As others have said, having #150 trumpeted as such as a special issue and then only having 7 new pages of story was quite disappointing.

I will say that I enjoyed #151 quite a bit.  In hindsight, that was quite surprising to me, considering parts of it came from Englehart's plot and some of it was all Gerry Conway (and they were definitely not working together, 'nuff said).  And Jim Shooter also chipped in.  It could have been a real mess, being done by committee (Avengers #200 says hello), but weaving together the assembling of the new lineup with looking back at the team's already rich history came together quite well.  These seven Avengers will form the core of the team for the next five years, until the next sea change in #211.

I'll comment on #152 a bit later.

Also, Wondy really didn't have that much experience as a superhero -- he'd conned the Avengers into letting him join them in issue #9, having only gained his powers from Baron Zemo's gizmo specifically for that purpose, but had a change of heart and turned on Zemo only to get killed.  And despite his immense power, it was natural that Simon would be terrified of "dying" again and maybe not coming back again.

Interestingly, when Simon was brought back to life he was supposed to have been dead about 10 years  -- meaning that in Marvel time (not just real time) the Avengers had been around over 10 years when Simon came back.  Maybe they've retconned that specific time period away sometime since then or otherwise just ignored it, but it is one of the longest periods of time specified  between one event and another in the Marvel Universe since the FF took their famous ride into space in 1961.  

Detective 445 said:



Jeff of Earth-J said:

“I'm not convinced Englehart had much of a plan at all for Wonder Man, do you think?”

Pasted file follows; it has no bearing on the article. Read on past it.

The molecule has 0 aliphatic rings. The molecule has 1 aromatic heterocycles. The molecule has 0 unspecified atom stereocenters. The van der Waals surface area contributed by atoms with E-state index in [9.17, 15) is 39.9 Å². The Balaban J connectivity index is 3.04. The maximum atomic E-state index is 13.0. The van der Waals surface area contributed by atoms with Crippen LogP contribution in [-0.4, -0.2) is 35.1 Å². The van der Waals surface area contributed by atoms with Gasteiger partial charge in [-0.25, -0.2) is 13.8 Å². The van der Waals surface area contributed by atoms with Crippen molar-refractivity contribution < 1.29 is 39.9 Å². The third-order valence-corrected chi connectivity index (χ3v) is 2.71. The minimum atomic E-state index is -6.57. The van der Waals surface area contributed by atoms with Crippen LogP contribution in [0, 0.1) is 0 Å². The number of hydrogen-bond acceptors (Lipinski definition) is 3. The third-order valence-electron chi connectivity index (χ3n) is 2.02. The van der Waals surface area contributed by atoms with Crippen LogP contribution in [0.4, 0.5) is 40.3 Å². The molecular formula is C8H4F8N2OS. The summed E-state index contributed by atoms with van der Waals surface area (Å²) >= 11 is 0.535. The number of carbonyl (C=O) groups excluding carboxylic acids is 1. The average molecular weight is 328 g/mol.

No, as he himself said, “What I would have done with that, I do not know,” but, given what we have learned about his writing style, I do believe him when he added, “He would have spoken to me.”


I read an interview not too long ago (in Alter Ego or Back Issue) where he said that he would have played Wondy as a "man out of time" trying to adjust to the present day. Not the most original approach considering Captain America already had that element.

Wonder Man was my favorite Avengers character in the Shooter era. I thought his misgivings and reluctance to be a "hero" seemed like a really believable characterization. I don't know if I had seen that in a superhero up to that point. The Silver Surfer did a lot of navel gazing but this was different. This was like a soldier being drafted into a war and not being sure if he would have the courage to fight.

Thanks for the thanks Matt.....

....I'm curious, being a UK Marvelite also - did you experience Marvel through the originals ...which I only just started finding around this period...or/and the Marvel UK weeklies?

This was the period for them where the reprinted issues started being full length and monthly produced rather than the more episodic nature before ...that felt like a renaissance itself.

I think Avengers #159 was the 'first' original US comic I bought off the spinner rack.

matt fiveash said:

(though I have been following the posts so thanks for keeping them coming Richard), but now I'm fully read up I hope I'll be able to chime in regularly.

Despite the spotty distribution here in the UK .......

ANOTHER EMBARRASSING ADMISSION: When I was in high school I used to wear a jacket in imitation of Wonder Man (except mine wasn't red, it was khaki).

Well done Jeff,

I'm proud that you found empowered enough to admit that in this forum - you are among friends after all(!)

Priceless.

(I think I've cracked a rib!)

Jeff of Earth-J said:

ANOTHER EMBARRASSING ADMISSION: When I was in high school I used to wear a jacket in imitation of Wonder Man (except mine wasn't red, it was khaki).

I liked Avengers #152 until they got to the swamp.  From there it was bad.  Black Talon and Damballa just had me rolling my eyes.  And Wanda defeated Talon with pieces of wood?  What?

I thought the art was good - it's John Buscema with Joe Sinnott inking, after all.  Sure, it's quite different from George Perez (especially the early Perez work we've seen since #141) but it's well done and consistent.  The Perez issues had various inkers, some meshing well with his pencils, others not.  Overall, #141-144 and #147-151 were all over the place visually - just too inconsistent.

Storywise, there's a lot of good stuff here (pre-swamp anyway).  At this point, the Wonder Man mystery is a good one.  We've got a very tense Vision on our hands because of Wonder Man's presence.  Yellowjacket seems to feel the need to put on a happy face because it's expected of him, not because he's actually happy.  YJ's smile on the Quinjet could not have been more pasted on, and yet Jan is oblivious.  We've got nice camaraderie between Cap and Iron Man.  Wanda is a star throughout the story.  Good start to the Conway era.